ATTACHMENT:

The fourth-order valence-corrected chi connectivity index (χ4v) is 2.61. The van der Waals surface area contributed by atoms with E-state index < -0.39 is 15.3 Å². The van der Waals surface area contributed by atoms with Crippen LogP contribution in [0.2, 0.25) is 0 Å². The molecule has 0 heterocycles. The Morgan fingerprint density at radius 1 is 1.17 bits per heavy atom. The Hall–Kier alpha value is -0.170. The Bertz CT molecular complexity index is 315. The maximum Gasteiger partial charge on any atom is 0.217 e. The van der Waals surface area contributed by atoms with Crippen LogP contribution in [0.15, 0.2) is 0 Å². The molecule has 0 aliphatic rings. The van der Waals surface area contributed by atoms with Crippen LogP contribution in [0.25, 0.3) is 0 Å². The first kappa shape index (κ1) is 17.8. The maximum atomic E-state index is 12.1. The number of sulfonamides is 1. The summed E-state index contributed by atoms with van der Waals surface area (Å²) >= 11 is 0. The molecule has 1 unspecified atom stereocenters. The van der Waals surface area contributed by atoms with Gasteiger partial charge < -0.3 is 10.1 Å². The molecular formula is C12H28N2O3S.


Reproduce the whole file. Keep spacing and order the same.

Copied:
The fourth-order valence-corrected chi connectivity index (χ4v) is 2.61. The van der Waals surface area contributed by atoms with E-state index < -0.39 is 15.3 Å². The van der Waals surface area contributed by atoms with Crippen LogP contribution in [0.2, 0.25) is 0 Å². The molecule has 0 heterocycles. The Morgan fingerprint density at radius 1 is 1.17 bits per heavy atom. The Hall–Kier alpha value is -0.170. The Bertz CT molecular complexity index is 315. The maximum Gasteiger partial charge on any atom is 0.217 e. The van der Waals surface area contributed by atoms with Crippen LogP contribution in [0.15, 0.2) is 0 Å². The molecule has 0 aliphatic rings. The van der Waals surface area contributed by atoms with Crippen LogP contribution in [0.25, 0.3) is 0 Å². The first kappa shape index (κ1) is 17.8. The maximum atomic E-state index is 12.1. The number of sulfonamides is 1. The summed E-state index contributed by atoms with van der Waals surface area (Å²) >= 11 is 0. The molecule has 1 unspecified atom stereocenters. The van der Waals surface area contributed by atoms with Gasteiger partial charge < -0.3 is 10.1 Å². The molecular formula is C12H28N2O3S.